Karen Carpenter once sang:
"Oh, there's no place like home for the holidays
'Cause no matter how far away you roam
When you pine for the sunshine of a friendly gaze
For the holidays you can't beat home, sweet home..."
This has been my mantra forever. I want to spend the holidays at home. It doesn’t need to be my home-it could be yours, or anyone’s for that matter; I just don’t want to be eating out and spending the holidays at a restaurant.
Restaurants serve a solid purpose on the holidays-there are people that perhaps are stuck here for business, or maybe just moved to the area and don’t have any real connection to other people locally. But for life-long New Englanders, the last thing I want to do is go out for Thanksgiving.
I eat out all the time (big surprise, right?) and having worked in restaurants growing up, I can tell you it’s the last place staff want to be on holidays. The front-end people don’t want to be there, the wait-staff don’t want to be there, and the cooks/chefs don’t want to be there. If they’re serving you, when do they get to eat? Believe me, they’re figuring out some way to take it out on you.
Sooooooo, due to a number of circumstances, we found ourselves planning on eating out for Thanksgiving this year. I think of a number of surgical procedures I’d rather have, but you know me, “Mr. Silver Lining”…and we got a reservation for Bergson’s 1790 House in Westboro, MA.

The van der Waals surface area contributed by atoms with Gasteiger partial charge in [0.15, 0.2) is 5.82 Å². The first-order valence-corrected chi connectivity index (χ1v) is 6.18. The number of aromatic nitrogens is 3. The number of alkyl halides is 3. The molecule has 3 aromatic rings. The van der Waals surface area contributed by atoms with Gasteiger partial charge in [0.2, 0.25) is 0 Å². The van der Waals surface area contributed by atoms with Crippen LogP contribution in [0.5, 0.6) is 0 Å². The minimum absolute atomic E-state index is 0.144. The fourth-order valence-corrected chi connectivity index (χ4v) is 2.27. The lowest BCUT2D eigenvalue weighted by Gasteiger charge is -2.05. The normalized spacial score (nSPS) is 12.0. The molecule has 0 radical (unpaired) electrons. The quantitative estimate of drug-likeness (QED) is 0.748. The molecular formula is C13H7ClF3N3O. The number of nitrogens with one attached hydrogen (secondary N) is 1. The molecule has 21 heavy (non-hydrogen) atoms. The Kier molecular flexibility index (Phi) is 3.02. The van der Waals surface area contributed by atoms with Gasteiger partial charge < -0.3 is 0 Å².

I have to tell you…like an innocent country boy stumbling onto an old fashion revival, I’ve seen the light and maybe been converted. The 1790 House really pulled it off well. The food was served buffet style, but unlike the massive “super buffets” that are a blight on our roadsides, this was a buffet of chafing dishes holding freshly prepared food, followed by cut-to-order turkey and prime rib. The picture is of the Senior Palate’s plate, with a hunk of beef just carved off the cow. “SP” likes it a little rare.
Grammy Palate observed that they placed small doilies on the saucers under the tea cups…that was a big hit with her. A big hit with me was that Mrs. Palate had plenty of items she could eat, since they weren’t all swimming in butter, and the turkey was fresh, and not coated in butter, and the prime rib was perfectly done and cu to order. The staff seemed genuinely happy to be there and working hard to make you want to come back again, and the price was right, including a kids’ price (for 13 and under) that was less than half of an adult. All in all, the 1790 House was a hit…so good that the Pilgrims wish they were there to celebrate their freedom by oppressing others.
You've been great...enjoy The Carpenters.